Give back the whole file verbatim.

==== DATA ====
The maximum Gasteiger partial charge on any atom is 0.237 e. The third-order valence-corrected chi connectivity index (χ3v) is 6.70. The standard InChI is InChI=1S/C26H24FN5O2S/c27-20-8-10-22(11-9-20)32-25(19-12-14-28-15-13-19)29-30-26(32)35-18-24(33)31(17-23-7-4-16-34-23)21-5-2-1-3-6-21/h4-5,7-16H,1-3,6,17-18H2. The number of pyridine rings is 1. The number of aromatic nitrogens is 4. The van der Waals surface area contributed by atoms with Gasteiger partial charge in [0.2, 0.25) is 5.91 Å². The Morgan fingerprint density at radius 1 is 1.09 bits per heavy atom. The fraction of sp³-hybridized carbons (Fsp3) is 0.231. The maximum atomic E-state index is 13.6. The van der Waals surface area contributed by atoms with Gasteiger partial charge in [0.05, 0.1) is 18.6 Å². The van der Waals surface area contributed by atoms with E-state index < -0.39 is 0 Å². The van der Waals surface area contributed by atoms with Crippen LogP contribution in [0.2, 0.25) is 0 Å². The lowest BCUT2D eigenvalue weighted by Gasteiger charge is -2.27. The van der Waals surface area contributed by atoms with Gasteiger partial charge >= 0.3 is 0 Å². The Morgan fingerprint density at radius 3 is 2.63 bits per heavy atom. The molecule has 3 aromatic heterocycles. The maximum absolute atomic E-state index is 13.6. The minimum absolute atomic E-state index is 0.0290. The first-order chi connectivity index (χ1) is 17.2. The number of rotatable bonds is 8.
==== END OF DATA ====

The maximum Gasteiger partial charge on any atom is 0.237 e. The third-order valence-corrected chi connectivity index (χ3v) is 6.70. The standard InChI is InChI=1S/C26H24FN5O2S/c27-20-8-10-22(11-9-20)32-25(19-12-14-28-15-13-19)29-30-26(32)35-18-24(33)31(17-23-7-4-16-34-23)21-5-2-1-3-6-21/h4-5,7-16H,1-3,6,17-18H2. The number of pyridine rings is 1. The number of aromatic nitrogens is 4. The van der Waals surface area contributed by atoms with Gasteiger partial charge in [0.2, 0.25) is 5.91 Å². The Morgan fingerprint density at radius 1 is 1.09 bits per heavy atom. The fraction of sp³-hybridized carbons (Fsp3) is 0.231. The maximum atomic E-state index is 13.6. The van der Waals surface area contributed by atoms with Gasteiger partial charge in [0.05, 0.1) is 18.6 Å². The van der Waals surface area contributed by atoms with E-state index < -0.39 is 0 Å². The van der Waals surface area contributed by atoms with Crippen LogP contribution in [0.2, 0.25) is 0 Å². The lowest BCUT2D eigenvalue weighted by Gasteiger charge is -2.27. The van der Waals surface area contributed by atoms with Gasteiger partial charge >= 0.3 is 0 Å². The Morgan fingerprint density at radius 3 is 2.63 bits per heavy atom. The molecule has 3 aromatic heterocycles. The maximum absolute atomic E-state index is 13.6. The minimum absolute atomic E-state index is 0.0290. The first-order chi connectivity index (χ1) is 17.2. The number of rotatable bonds is 8.